The Idaho Transportation Department has spent nearly $500 million since 2007 improving a 24-mile stretch of Interstate 84 through Ada County and a small portion of Canyon County.
When construction finishes in the spring, motorists will appreciate the improvements: eight of nine interchanges rebuilt or improved, one new interchange and at least four lanes in each direction between Broadway Avenue in Boise and Garrity Boulevard in Nampa.
But when drivers venture west of Nampa’s Franklin Boulevard exit, they are in for a rough ride: The road suddenly changes from a smooth-sailing wide freeway to a narrow, two-lane road with ruts and cracks.
“The stretch of highway between Caldwell and Nampa is atrocious, “ said Caldwell Mayor Garrett Nancolas. “There is not another word for it. It is simply atrocious.”
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ITD’s recent five-year, $288.4 million to-do list of transportation projects in Ada and Canyon counties included $12.6 million in 2019 to restore the eight-mile I-84 stretch between Franklin Boulevard (Exit 36) in Nampa and Franklin Road (Exit 29) in Caldwell.
But last week, the state transportation agency pulled the project off the table for two reasons: It ran out of money and the road repair turned out to be more costly than anticipated. ITD had to find $8 million in savings from its pavement-restoration budget.
“The I-84 restoration project was originally planned for modest pavement improvements, “ said ITD spokesman Reed Hollinshead. “However, this would not address the in-depth reconstruction efforts required, nor would they address the issue of freeway widening for greater traffic capacity.”
ITD could not provide an estimate for the repair and widening.
The project “remains a priority” and the agency will keep looking for ways to repair and expand the freeway, he said.
“This particular project would be challenging to fit in our transportation improvement program in any year given our current revenue, “ Hollinshead said.
Nampa and Caldwell’s mayors are disappointed.
“The plan to improve the freeway from Caldwell to Boise has been promised for years. We need that third lane to keep traffic moving through Nampa and westward into Caldwell, “ said Nampa Mayor Bob Henry.
“It doesn’t speak very well for the state, the county or the Valley to have that kind of road with the ruts and very severe cracks, “ Caldwell’s Nancolas said. “All the tourists and the trucks moving goods - it doesn’t send the right message about Idaho.”
The Idaho Legislature in 2005 approved a plan to send the right message about Idaho’s roads by green-lighting Gov. Dirk Kempthorne’s Connecting Idaho plan, which called for more than $1 billion in road projects across the state.
The 2006 bill Kempthorne signed authorized the sale of $1.2 billion in bonds — which lawmakers later pared to $998 million and then to $857 million.
GARVEE — which stands for “grant anticipation revenue vehicle” — bonds allowed Idaho to borrow money for road projects and repay it with future federal highway payments.
According to ITD’s 2013 GARVEE report, about 60 percent of the bond money has been spent on two Treasure Valley corridors - Interstate 84 and the new Idaho 16 extension. The 30-plus projects never included repairing or widening the freeway between Nampa and Caldwell.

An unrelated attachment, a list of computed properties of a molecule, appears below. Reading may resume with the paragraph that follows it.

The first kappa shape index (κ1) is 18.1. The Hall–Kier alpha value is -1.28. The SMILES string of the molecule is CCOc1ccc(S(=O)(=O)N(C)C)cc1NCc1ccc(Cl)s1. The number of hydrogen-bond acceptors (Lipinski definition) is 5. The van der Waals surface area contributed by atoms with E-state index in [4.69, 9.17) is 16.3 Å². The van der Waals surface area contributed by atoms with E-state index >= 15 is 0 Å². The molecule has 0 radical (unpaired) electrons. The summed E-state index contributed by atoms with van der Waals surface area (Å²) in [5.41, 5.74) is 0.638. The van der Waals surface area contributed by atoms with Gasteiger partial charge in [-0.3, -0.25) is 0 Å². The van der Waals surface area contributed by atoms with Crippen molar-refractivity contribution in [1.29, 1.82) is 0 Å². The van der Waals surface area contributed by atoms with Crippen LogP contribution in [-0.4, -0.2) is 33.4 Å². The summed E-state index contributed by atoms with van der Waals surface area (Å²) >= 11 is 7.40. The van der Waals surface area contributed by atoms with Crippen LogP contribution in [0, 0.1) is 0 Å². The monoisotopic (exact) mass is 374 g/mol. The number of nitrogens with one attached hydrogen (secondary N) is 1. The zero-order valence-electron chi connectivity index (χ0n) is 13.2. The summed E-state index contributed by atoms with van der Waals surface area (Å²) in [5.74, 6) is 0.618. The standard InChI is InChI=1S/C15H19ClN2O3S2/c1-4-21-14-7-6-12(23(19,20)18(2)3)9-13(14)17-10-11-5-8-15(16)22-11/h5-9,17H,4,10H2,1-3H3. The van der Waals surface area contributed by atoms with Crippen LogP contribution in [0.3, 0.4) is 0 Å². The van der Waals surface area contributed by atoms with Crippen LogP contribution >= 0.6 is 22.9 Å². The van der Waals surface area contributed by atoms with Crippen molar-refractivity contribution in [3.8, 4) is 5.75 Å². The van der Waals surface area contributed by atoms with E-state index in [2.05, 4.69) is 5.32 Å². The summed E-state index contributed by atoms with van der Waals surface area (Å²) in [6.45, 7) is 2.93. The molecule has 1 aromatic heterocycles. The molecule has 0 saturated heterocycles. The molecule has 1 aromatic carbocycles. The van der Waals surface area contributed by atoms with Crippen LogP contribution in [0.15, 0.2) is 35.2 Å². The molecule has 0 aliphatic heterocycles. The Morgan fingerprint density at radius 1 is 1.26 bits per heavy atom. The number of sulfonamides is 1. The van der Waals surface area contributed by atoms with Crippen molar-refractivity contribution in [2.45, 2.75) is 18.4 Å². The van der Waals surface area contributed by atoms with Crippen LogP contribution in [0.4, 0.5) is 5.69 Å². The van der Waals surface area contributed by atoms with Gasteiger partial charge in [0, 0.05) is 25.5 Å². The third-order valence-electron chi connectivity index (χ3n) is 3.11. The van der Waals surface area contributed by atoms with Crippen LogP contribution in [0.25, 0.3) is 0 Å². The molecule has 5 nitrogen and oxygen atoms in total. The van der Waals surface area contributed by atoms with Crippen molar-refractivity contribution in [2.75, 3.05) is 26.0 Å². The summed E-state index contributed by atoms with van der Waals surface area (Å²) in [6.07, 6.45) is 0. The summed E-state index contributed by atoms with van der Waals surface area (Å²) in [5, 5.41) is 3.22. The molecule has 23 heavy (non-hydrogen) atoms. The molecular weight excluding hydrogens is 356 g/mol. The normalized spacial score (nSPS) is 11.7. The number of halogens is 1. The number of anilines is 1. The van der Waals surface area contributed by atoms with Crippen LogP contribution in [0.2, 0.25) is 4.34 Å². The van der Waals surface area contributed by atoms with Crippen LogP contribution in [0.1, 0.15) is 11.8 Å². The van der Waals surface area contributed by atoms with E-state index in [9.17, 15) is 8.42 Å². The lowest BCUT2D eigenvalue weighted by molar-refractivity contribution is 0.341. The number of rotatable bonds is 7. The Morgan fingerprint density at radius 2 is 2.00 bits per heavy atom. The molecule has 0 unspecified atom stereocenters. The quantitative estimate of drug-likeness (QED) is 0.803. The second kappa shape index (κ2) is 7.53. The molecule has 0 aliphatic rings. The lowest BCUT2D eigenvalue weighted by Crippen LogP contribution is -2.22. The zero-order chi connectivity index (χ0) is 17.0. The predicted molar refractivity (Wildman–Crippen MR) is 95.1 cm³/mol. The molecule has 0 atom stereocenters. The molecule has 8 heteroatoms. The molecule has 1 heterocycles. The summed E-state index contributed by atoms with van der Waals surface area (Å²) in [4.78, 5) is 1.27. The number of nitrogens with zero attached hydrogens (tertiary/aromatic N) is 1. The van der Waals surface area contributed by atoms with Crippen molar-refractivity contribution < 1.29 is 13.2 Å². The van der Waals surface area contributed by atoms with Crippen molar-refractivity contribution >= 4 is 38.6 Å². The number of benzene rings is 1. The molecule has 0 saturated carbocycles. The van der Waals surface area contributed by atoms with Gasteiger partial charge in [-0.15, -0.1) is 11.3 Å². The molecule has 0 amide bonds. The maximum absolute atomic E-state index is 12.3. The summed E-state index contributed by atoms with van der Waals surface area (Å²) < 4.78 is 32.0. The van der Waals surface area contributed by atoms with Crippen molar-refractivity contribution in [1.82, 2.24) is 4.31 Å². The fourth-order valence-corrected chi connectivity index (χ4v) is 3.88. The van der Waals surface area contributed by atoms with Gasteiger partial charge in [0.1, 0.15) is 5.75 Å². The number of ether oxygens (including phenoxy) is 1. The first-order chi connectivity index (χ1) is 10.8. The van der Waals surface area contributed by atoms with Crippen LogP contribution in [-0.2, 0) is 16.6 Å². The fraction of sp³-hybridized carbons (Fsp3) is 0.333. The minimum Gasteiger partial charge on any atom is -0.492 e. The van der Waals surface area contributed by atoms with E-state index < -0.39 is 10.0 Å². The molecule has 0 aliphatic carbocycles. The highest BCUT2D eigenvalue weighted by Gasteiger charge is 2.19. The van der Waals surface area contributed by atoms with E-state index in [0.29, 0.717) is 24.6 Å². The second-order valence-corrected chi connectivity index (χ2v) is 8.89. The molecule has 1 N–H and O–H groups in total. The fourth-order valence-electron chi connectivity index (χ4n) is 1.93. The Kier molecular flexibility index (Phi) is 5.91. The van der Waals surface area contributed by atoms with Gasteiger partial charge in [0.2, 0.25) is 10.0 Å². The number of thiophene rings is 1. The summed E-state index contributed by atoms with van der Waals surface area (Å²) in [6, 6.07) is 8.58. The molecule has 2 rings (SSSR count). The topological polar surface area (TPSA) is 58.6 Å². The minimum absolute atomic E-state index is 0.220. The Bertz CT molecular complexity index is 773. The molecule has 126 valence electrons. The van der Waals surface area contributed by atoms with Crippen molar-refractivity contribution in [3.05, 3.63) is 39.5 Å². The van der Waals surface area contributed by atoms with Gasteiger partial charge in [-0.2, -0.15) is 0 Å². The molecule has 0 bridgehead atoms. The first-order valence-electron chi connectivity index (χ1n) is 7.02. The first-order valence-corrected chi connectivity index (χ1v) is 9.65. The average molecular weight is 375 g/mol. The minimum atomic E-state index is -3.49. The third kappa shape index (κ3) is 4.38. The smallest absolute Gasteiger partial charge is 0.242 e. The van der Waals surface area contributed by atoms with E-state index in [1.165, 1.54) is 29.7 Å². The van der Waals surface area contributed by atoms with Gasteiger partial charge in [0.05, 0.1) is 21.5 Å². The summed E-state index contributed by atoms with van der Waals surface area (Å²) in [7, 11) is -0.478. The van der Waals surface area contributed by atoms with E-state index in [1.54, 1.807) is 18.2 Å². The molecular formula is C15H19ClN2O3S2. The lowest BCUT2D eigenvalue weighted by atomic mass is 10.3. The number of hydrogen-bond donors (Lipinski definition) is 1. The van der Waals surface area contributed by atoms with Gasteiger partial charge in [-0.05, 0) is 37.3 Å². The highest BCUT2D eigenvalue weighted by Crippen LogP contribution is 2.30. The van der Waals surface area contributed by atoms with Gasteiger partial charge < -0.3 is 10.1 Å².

ITD has committed the last of its GARVEE money. It now must find other ways to pay for transportation projects.
Caldwell Rep. Brandon Hixon, who is running for re-election, said he is surprised and concerned that ITD pulled the project. He wants to see lawmakers get enough money for the project next session.
“I think it is imperative we get that stretch fixed, “ said Hixon, a Republican who serves on the House Transportation Committee. “It is just a horrible stretch. It really is a safety issue.”
He said the committee received “no guarantees, “ but he assumed the project would get completed to west of Caldwell.
As an interstate, intercounty and intercity connector, the project “needs to take precedent over some of the smaller projects, “ he said.
Nampa’s mayor agrees. Henry said ITD should shift lower-priority items back one year to free up money to improve the freeway, which he described as the lifeblood of the Treasure Valley.
ITD receives nearly all of its funding from a state gas tax and the federal government. Hixon said he’s not sure he supports increasing the state gas tax, but would explore using general fund money for the state’s transportation needs. He also cited a 2010 study commissioned by ITD and Gov. Butch Otter’s transportation task force that showed cars pay 47 percent more than their share of the wear and tear on Idaho roads, while heavy trucks pay 33 percent less than their share.
Nearly 40 percent of the state’s 1.6 million population lives in Ada and Canyon counties, home to 416,464 and 198,871 people, respectively. I-84 is also the main thoroughfare between Portland and Salt Lake City, Nancolas said.
The freeway’s poor condition “affects us from many angles, “ said Nancolas. He said he “constantly” hears from community members complaining about the roadway’s condition. He said safety and congestion aren’t the only issues.
“It has even become an economic development issue. We are trying to recruit businesses to Exit 29 and they need to bring trucks in to move their product, and this is what they see, “ he said.
“You get past Nampa and we get forgotten.”